Bookmark and Share

Wednesday, March 2, 2011

Oil prices were rising steeply before the unrest in the Middle East

Here is the best analysis I have found about what’s been happening on the global oil scene.

It also confirms that peak oil pundits like Canadian economist Jeff Rubin, and Richard Heinberg and dozens of others, have been uncannily accurate.

This is a précis of Jeff Rubin’s recent article.
  • oil was already at $US100 a barrel BEFORE the unrest in Egypt
  • these are the kind of prices that one might expect to encounter at the end of an economic cycle, not at the beginning of one.
  • world oil demand grew almost twice as fast as the oil experts at the International Energy Agency were expecting.
  • serious doubts exist as to whether the world can produce another two million barrels a day of new supply to meet another year of demand growth – in addition to the nearly four million barrels a day of new production that must be brought on simply to replace what is lost every year in depletion.
  • these were troubling issues before the chaos began sweeping through the Middle East and North Africa. Now it’s even less certain how supply will match demand.
  • the region of the world that was expected to pump that additional oil supply, utilizing its supposedly ample spare capacity, is now falling into anarchy.
  • this supposed official spare capacity hasn’t existed for years. Wikileaks cables confirm what peak oil pundits have been saying for years - Saudi Arabia, OPEC’s biggest producer, and the country holding the world’s largest oil reserves, has little more to give.
  • instead of the 12 million to 12.5 million barrels a day of official capacity, Saudi Arabia is barely able to pump out between 8 million and 9 million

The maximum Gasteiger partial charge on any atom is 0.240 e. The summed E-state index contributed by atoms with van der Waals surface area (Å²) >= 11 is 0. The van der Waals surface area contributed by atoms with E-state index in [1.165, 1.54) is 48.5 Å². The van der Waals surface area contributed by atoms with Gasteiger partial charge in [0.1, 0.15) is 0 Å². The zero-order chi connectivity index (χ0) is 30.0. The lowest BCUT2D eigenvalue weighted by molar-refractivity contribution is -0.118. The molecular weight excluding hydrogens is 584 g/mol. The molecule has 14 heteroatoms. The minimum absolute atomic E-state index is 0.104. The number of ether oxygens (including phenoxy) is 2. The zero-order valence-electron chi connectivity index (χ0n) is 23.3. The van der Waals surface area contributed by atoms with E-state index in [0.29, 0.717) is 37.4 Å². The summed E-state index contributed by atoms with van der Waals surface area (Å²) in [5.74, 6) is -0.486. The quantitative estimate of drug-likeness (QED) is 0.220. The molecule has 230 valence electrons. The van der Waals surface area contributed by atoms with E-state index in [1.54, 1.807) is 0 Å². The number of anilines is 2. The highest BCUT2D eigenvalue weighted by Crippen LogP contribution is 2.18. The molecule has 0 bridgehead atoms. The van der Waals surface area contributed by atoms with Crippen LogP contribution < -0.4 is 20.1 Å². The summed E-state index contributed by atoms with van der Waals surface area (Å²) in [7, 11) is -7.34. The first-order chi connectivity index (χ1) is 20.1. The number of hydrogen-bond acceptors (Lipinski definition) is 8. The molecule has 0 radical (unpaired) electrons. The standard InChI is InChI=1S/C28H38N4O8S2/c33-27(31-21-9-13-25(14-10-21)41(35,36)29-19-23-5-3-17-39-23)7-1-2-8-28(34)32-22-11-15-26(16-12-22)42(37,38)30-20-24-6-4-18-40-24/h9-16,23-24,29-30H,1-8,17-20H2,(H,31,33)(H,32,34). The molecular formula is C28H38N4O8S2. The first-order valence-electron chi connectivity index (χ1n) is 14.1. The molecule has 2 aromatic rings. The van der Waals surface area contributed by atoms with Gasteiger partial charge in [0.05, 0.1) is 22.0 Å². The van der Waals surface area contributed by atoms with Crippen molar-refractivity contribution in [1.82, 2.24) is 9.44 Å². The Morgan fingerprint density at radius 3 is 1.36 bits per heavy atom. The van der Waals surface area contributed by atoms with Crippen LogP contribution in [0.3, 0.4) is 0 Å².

• consider former president George W. Bush’s desperate pilgrimage to the kingdom in 2008, during the height of the last oil crisis. This was able to elicit only a token 300,000-barrel-a-day increase in production, in spite of record high prices.
  • the Saudis still has the capacity to raise oil prices should it withhold supply.
  • but the Saudis no longer has the capacity it once did to prevent prices from rising, because it can no longer boost its production to meet increases in world demand.
  • nor does Saudi Arabia have spare capacity to make up for supply disruptions in neighbouring Arab countries such as Libya, Algeria or Egypt.
  • supply disruption in the region could easily see prices spike and test the $147-a-barrel mark set in 2008, just before the crippling global recession
  • the real danger from the Middle East is not the risk of temporary supply disruptions, or the speculative betting that it will encourage.
  • the real danger is that we lose sight of the levels that oil prices had climbed to even before this latest crisis began, and the basic supply-and-demand forces that pushed them there.


Post a Comment